Western & Central Pacific Ocean Tuna – OPAGAC

Fishery Improvement Projects

Western & Central Pacific Ocean Tuna - OPAGAC

  • Species Name: Skipjack tuna (Katsuwonus pelamis), Yellowfin tuna (Thunnus albacares), and Bigeye tuna (Thunnus obesus).
  • Location/Region: Western and Central Pacific Ocean, WCPFC area of competence, FAO Area 71
  • Gear Type: Purse seine
  • Volume: 50,000 mt

© naturepl.com / Jeff Rotman / WWF
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Western and Central Pacific Ocean Tuna Purse Seine

OPAGAC

Entered MSC Full Assessment: September 2020
FIP Stage: 5 (Improvements on the Water)
Last Updated: November 2020

After working for several years with WWF, OPAGAC—an amalgamation of nine Spanish purse seine tuna companies—entered the Marine Stewardship Council (MSC) full assessment process in September 2020. The full assessment process will take approximately one year.

In the tropical waters of the Western and Central Pacific Ocean, OPAGAC represents 9 purse seine vessels (some of the vessels fishing here are also authorized to fish at the IATTC area), catching approximately 3% the region’s total tropical tuna catch. Most of the fleet’s tuna is processed in regional facilities with most of the canned product exported to markets in Europe.

The Western and Central Pacific Fisheries Commission (WCPFC) has made no progress towards a formal HCR for any of the tropical stocks. There is also a need to complete testing of the existing Control Rule using MSE and adopt formal CR. Problems with statistics available for some important fleets (e.g. Indonesia, Philippines) persist in the region.

The active involvement of FIP Stakeholders, including International Seafood Sustainability Foundation (ISSF), Areas Beyond National Jurisdiction (ABNJ), Pew Charitable Trusts, AZTI, the Spanish Institute of Oceanography (IEO) and the Spanish Secretary-General for Fisheries (SGP), drives improvements against the Marine Stewardship Council (MSC) standard.

© OPAGAC

GOALS ACHIEVED

FIPs provide a step-by-step approach to bring fishery management practices up to the MSC standard. With support from FIP participants and FIP stakeholders, the FIP achieved several important goals that enabled it move into MSC full assessment, including:
  • Participated in a trial project to test materials and design prototypes for non-entangling, biodegradable FADs (bioFADs). As abandoned FADs can accumulate at sea, finding alternative, biodegradable materials can reduce ocean pollution. Additionally, lost and discarded FADs—known as ghost gear—can accidentally entangle species such as sharks and sea turtles while drifting. Removing the netting in their design minimizes this risk;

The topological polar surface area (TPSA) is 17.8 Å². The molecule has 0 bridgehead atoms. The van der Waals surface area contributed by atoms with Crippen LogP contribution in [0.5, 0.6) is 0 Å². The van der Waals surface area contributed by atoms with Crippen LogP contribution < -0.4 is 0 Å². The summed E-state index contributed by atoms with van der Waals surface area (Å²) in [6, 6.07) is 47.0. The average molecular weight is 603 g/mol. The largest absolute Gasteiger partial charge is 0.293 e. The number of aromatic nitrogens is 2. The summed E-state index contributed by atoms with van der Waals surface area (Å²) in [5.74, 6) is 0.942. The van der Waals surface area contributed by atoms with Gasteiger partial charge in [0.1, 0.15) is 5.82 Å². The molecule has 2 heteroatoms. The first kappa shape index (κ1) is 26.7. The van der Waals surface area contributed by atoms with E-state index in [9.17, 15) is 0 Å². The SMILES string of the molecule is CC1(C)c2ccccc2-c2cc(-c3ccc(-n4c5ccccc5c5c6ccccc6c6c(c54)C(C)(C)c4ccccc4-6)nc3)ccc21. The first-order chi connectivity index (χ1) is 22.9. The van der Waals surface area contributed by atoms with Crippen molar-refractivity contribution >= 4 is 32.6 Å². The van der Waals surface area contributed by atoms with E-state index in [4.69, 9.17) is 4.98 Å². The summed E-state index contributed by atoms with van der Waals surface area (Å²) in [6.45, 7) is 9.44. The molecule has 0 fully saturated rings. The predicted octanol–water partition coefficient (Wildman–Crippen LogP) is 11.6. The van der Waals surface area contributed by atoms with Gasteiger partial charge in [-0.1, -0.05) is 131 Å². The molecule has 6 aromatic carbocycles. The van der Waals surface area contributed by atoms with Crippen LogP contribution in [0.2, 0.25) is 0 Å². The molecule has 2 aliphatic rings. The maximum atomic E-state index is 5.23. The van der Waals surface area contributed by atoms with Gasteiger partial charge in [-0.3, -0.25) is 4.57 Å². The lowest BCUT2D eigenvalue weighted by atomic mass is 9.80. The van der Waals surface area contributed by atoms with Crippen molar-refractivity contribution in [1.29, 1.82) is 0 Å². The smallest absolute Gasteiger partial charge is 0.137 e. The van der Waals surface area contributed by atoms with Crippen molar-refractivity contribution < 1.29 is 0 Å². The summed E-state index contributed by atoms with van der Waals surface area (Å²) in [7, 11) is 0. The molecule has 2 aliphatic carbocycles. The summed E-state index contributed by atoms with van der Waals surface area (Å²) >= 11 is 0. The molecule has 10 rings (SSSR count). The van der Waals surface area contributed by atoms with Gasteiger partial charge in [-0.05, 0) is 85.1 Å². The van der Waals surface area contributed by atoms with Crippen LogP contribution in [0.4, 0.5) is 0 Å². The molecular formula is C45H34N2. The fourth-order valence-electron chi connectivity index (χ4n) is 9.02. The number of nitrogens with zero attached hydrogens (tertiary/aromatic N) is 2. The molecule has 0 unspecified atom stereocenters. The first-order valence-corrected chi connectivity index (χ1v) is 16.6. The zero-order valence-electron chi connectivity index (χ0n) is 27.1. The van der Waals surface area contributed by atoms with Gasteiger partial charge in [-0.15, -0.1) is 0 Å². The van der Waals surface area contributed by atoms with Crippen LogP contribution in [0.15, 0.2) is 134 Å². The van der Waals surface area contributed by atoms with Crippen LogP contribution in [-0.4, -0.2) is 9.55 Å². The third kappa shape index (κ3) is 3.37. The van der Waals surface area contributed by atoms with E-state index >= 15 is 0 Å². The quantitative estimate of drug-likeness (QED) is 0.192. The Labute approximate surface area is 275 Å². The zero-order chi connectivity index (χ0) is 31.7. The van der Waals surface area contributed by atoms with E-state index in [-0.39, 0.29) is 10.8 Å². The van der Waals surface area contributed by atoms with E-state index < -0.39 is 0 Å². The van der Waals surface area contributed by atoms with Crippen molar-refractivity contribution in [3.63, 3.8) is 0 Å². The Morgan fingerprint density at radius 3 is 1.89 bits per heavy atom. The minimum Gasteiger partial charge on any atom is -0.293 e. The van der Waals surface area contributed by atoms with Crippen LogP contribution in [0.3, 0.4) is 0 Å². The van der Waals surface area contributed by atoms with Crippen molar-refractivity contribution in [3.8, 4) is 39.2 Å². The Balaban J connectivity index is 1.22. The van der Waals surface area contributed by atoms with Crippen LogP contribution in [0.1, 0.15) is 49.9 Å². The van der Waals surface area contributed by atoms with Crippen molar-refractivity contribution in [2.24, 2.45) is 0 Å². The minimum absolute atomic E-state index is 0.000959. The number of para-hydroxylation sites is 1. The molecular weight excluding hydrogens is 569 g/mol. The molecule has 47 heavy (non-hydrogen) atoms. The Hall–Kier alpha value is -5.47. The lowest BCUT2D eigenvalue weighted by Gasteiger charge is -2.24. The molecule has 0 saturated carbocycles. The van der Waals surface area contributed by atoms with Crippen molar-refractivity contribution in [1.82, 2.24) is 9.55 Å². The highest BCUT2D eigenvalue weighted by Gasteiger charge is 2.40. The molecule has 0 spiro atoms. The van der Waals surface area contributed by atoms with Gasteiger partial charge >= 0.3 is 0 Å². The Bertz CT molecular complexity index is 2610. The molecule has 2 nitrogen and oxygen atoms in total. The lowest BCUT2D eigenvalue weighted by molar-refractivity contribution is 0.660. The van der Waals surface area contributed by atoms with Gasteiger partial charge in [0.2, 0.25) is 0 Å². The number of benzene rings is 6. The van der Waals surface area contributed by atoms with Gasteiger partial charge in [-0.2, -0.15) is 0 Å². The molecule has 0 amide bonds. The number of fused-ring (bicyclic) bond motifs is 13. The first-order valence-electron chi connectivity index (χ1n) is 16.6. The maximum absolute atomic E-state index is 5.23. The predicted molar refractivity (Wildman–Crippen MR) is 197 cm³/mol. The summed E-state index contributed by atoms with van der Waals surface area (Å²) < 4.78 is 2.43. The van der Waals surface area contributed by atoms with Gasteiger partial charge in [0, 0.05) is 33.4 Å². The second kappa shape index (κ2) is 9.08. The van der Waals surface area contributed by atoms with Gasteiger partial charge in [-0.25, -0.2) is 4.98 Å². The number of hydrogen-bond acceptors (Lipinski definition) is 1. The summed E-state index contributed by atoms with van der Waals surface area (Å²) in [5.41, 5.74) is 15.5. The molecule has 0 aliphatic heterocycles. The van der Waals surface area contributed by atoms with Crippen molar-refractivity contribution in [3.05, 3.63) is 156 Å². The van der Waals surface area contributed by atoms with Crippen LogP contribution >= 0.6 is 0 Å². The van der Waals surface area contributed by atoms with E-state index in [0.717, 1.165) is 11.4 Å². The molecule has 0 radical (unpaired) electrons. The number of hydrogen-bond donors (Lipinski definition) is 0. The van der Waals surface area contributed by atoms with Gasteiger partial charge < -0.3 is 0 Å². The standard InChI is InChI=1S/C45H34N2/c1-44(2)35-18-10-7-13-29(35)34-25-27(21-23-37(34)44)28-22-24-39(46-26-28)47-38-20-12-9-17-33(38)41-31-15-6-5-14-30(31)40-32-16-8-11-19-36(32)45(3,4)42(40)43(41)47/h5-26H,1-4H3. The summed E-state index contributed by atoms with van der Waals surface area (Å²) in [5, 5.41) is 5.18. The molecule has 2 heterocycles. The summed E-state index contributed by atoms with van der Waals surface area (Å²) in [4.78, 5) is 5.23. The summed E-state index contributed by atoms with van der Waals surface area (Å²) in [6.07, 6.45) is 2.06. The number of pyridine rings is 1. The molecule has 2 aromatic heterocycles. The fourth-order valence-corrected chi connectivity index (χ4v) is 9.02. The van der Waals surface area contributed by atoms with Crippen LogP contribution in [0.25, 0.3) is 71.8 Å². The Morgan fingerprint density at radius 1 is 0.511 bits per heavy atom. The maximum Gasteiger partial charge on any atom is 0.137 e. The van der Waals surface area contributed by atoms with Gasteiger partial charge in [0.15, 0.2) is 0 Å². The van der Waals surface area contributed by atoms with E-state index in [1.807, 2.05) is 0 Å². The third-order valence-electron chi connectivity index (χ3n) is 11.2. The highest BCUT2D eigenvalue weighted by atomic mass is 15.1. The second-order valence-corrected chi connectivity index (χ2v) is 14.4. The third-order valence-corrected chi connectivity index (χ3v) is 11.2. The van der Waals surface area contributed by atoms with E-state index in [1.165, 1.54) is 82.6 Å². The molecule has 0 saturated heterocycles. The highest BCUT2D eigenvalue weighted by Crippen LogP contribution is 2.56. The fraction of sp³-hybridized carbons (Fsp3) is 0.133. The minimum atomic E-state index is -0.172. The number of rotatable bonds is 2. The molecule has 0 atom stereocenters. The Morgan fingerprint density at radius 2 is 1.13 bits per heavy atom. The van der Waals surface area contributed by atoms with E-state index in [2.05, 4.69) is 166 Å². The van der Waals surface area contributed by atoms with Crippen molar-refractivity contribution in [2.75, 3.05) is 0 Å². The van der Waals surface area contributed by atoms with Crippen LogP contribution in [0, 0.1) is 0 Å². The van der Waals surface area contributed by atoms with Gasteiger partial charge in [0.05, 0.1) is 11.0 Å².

• Released eight years of data from their fish aggregating devices (FADs), which included information on geolocation and the presence and abundance of fish underneath them. Although OPAGAC has limited influence with the WCPFC, this information will enable scientists to assess fishing effort, species abundance, and fishing impacts on the marine ecosystem, which therefore leads to more informed management decisions;

  • Participated in a project to develop and test new tools and methods to release sharks and rays that both maximize the survival of the species and ensure the safety of the crew;

  • Conduced trials to compare fishery data collected by electronic monitoring (EM) and human observers. The findings reveal that data collection on the total catch of tuna was just as reliable between EM systems and human observers. Additionally, there was high data congruence for shark interactions, the main bycatch species in FAD fisheries. These results have important implications as EM is a cost-effective and scalable option, whereas human observers are susceptible to human error and/or coercion.

  • Aligning actions with other comprehensive FIPs, as OPAGAC has very limited influence at WCPFC.

FIP PARTICIPANTS

We encourage action across the supply chain to support FIP progress. A FIP Participant is an industry member that is part of the seafood supply chain for the FIP product and is actively engaged in supporting the FIP.
  • OPAGAC

PROGRESS AND ACTIVITY

The Marine Stewardship Council uses 28 performance indicators to assess the sustainability of fisheries. The chart represents the percentage of indicators that would likely pass, pass with conditions for improvement, or fail upon the fishery’s full assessment.

Western and Central Pacific Ocean Tropical Tuna (OPAGAC) FIP Status

Initial Assessment

Implementing Improvements

We use a step-wise process to evaluate the fishery’s performance and identify sustainability issues, and then to implement improvements and report results. Want to dive deeper into this FIP’s progress on each of the MSC performance indicators? Visit FisheryProgress.org.

©Kyle LaFerriere / WWF-US

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October 3, 2019

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